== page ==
Frazer Blog

Spreading ashes might not be as legal as you think

by | Sep 13, 2016 | For Families

A woman carrying a basket of flowers

The last thing you want after losing someone you love is to have to worry about legal action.

Unfortunately, though, if you plan to scatter your loved one’s ashes, it’s one more thing you have to think about. Believe it or not, there are a lot of rules when it comes to scattering cremation ashes.

As uncomfortable as it is to think about, these laws are in place because the ashes you spread aren’t really ashes at all — they are bone fragments. They are human remains.

Unless you want your loved one to end up subject to a crime scene investigation, it’s probably a good idea to follow these rules of thumb for scattering their ashes.

Private Property

If you own the property, you are free to scatter ashes however you please. If it is property owned by someone else, it is important that you get their permission — and you may want to record their permission either with a tape recorder or on paper to be safe.

Public Parks

When it comes to public parks, scattering ashes typically depends on the city that owns and controls the park and their ordinances. Check with your local government to determine what rules they have about scattering ashes in public parks.

National Parks

Most U.S. National Parks allow the scattering of ashes, but you must obtain a permit first. Their permits explain all protocols that must be followed when scattering ashes within the park.

Rural Land

In most cases, there are no specific rules against scattering cremated remains in rural areas, just be sure that the location isn’t, in fact, someone’s private property.

Graveyards

When it comes to graveyards, the laws depend largely on the type of cemetery you are considering. If the graveyard is on private property, you must have the landowner’s permission before spreading ashes — the same goes for church graveyards.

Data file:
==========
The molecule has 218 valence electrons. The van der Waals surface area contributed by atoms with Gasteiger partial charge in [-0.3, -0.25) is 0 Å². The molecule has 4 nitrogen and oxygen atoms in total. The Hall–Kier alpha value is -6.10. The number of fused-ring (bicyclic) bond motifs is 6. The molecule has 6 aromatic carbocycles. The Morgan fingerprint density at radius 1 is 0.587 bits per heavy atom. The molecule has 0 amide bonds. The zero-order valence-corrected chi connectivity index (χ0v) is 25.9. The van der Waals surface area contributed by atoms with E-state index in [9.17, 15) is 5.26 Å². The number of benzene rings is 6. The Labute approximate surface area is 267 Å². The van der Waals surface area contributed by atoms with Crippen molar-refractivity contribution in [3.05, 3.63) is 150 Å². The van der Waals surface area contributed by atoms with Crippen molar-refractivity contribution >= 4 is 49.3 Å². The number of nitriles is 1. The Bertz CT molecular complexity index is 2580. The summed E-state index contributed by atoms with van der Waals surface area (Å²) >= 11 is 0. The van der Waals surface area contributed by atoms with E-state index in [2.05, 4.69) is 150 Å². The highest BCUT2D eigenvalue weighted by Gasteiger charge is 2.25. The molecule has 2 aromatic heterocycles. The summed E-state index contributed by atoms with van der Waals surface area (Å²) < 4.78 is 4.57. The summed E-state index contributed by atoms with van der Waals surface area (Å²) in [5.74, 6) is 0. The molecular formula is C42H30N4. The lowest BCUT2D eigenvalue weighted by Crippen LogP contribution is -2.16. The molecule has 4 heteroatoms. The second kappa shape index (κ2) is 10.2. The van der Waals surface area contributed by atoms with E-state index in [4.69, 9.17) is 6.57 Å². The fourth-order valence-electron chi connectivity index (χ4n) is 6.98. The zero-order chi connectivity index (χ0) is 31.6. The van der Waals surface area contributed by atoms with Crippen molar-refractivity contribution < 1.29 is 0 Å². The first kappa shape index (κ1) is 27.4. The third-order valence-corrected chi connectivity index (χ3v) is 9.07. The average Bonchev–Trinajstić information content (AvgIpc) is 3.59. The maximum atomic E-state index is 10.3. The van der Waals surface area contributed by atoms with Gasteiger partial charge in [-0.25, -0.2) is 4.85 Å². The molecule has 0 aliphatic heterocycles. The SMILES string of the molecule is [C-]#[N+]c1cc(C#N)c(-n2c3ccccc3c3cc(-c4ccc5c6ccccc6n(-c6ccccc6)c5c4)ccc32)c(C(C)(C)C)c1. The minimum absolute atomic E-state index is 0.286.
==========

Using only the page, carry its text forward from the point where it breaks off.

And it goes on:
Most public cemeteries allow spreading ashes, but some towns have passed laws banning the practice at public cemeteries. It’s best to check with your local authorities to ensure you are allowed to do so.

Inland Waterways

If you want to spread your loved one’s ashes in a favorite lake, river, stream, pond, or other inland waterway, it may require a permit from your local government. Because of the Clean Water Act, some locations will enforce rules about cremated remains but others may not.

At Sea

Scattering ashes at sea or on a beach depends on where you are — in California, for example, you must scatter them at least 500 yards from the shore; in Florida, the water must be at least 1,800 feet deep.

Abroad

Of course, these laws change wherever you go, so it’s important to be aware of the laws in the country where you wish to scatter your loved one’s ashes.

In General

In conclusion, it’s probably best if you do your research before you scatter any ashes, including:

  • Who owns the property? Is it public or private?
  • If it is private, contact the owner(s) and ask for their permission. You may want to document that permission.
  • If it is public, what laws does the local government have about spreading ashes in general, and in that particular location?
  • If you cannot find any information about ownership or rules, you usually can go ahead with spreading ashes — just use common sense and be respectful.

In most cases, the rules are generally more of a “don’t ask, don’t tell” than actual laws. But it’s still a good idea to make sure you won’t be causing issues down the road, so do your research first and in all instances be sure to be respectful of the location where you scatter.